OAKLAND — Educators and citizens in attendance at the county commission meeting Tuesday suggested a variety of solutions to help close some of the $2.2 million funding gap that the Garrett County Board of Education is facing.

Mike Robison, a concerned citizen, suggested that the commissioners commit to $2.2 million for the next three years until the wealth formula changes.

“I believe in my heart that the $2.2 million will stop it (school closures) and I believe if not then we can hold the board accountable to that. If it (wealth formula) doesn’t change, then we close schools,” said Robison. “I’d like you to stand up and say either we have the money or don’t have the money.”

Robison said that he would like the commissioners to commit to doing whatever it takes to keep the schools open.

Both Superintendent of Schools Janet Wilson and board president Cynthia Downton agreed that closing schools isn’t pleasant but that it needs to be done. Last year, Dennett Road and Kitzmiller elementary schools closed as a cost-cutting measure.

More here.

Garrett officials hope state comes through with money to help keep schools open

Friendsville, Route 40, Crellin at risk of closure

Elaine Blaisdell Cumberland Times-News

OAKLAND — Garrett County Commission Chairman Robert Gatto, who serves as an ex-officio member on the board of education, made a motion at Tuesday’s commission meeting to designate $2.2 million to the board for fiscal 2015 with the amount to be reduced if funding is secured from the state. The motion died for lack of a second.

Gatto made the motion after numerous educators and residents pleaded that the commission provide a funding number.

“I came here tonight thinking we were going to get a number,” said board president Cynthia Downton.

Commissioner Jim Raley indicated that he would like to provide the board with a funding number Dec. 17.

“I’m concerned that we are going to walk out of this room tonight without some form of solution. I can tell you the board of commissioners is not prepared to give some kind of a number because I’m not sure what that number needs to be,” said Raley.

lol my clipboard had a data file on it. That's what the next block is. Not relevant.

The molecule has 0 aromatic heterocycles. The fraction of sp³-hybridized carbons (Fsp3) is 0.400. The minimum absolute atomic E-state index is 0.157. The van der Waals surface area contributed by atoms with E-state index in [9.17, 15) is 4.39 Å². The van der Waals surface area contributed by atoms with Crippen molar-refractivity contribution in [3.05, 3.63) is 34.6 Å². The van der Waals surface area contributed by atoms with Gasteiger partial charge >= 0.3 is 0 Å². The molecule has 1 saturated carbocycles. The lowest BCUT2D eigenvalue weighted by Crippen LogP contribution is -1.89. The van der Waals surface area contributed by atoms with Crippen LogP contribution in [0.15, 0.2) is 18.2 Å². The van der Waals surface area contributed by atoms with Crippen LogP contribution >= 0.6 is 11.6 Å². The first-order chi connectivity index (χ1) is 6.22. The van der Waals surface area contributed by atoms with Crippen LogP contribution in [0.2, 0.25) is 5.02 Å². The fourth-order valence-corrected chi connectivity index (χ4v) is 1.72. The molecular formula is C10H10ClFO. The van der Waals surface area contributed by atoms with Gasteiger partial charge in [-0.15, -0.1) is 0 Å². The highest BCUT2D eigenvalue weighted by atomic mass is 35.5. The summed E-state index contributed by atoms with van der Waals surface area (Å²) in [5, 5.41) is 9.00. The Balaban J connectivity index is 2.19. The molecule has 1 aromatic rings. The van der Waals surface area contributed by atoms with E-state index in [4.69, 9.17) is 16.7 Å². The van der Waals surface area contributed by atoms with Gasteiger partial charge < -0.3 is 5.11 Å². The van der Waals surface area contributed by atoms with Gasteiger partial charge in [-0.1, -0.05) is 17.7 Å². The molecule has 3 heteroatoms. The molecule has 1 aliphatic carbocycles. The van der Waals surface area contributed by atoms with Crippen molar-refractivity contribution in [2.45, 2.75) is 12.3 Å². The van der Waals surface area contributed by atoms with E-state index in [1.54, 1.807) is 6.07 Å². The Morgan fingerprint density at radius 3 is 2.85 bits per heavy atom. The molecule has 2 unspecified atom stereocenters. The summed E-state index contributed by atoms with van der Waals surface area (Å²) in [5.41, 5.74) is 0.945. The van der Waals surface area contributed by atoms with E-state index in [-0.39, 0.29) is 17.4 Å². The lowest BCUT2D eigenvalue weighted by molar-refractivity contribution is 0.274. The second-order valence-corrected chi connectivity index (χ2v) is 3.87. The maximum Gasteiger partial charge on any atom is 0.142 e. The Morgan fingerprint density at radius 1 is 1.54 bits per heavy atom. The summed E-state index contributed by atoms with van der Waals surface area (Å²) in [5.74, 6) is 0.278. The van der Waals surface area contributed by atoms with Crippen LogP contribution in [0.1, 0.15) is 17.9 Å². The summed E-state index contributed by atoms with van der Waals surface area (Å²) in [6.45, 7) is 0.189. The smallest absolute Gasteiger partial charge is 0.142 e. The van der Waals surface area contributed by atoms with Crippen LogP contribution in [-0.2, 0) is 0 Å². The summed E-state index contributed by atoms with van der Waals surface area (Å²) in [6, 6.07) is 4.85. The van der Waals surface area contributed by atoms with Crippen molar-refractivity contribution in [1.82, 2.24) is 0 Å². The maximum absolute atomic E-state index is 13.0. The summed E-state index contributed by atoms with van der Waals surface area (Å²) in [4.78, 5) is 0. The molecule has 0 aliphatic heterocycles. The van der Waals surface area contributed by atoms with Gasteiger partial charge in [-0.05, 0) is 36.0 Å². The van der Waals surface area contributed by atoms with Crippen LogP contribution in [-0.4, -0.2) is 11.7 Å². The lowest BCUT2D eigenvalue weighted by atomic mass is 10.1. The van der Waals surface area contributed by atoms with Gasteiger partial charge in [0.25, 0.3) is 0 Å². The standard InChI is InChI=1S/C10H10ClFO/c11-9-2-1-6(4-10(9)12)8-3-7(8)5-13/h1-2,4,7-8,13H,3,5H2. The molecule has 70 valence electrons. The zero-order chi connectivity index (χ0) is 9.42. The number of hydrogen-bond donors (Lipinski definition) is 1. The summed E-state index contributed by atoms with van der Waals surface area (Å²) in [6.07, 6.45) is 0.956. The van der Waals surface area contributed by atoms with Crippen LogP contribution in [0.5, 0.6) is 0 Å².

More here.

Garrett County may close 3 schools

Crellin, Friendsville, Route 40 elementaries fall victim to budget deficit

From Staff Reports Cumberland Times-News

OAKLAND — Garrett County Public Schools is proceeding with the school closure process for Crellin, Friendsville and Route 40 elementary schools, according to a news release provided by Janet Wilson, superintendent of county schools.

The school system is facing an estimated $2.2 million deficit for the 2014–2015 school year, resulting in the decision to proceed with the school closure process.

At last week’s board of education meeting, the board released information concerning the elementary school facility needs assessment and master plan study for its public schools.

The $61,680 study recommended closing two schools in the northern end of the county and one school in the southern end and reconfiguring all grades in the northern schools and adjusting school boundary lines.

More here.

State superintendent visits Garrett County schools

Cumberland Times-News

OAKLAND — Maryland State Superintendent of Schools Lillian Lowery visited Garrett County Public Schools on Friday.

Accompanied by Janet Wilson, county superintendent of schools, she visited the following schools: Friendsville Elementary, Crellin Elementary, Hickory Educational Environmental Center and Route 40 Elementary.

At Friendsville Elementary, Lowery was received by students who displayed their artwork from Melinda Bishoff’s art class and Mayor Spencer Schlosnagle. She toured the facility, visited classrooms, greeted students and staff and met with teachers regarding the implementation of the Common Core State Standards.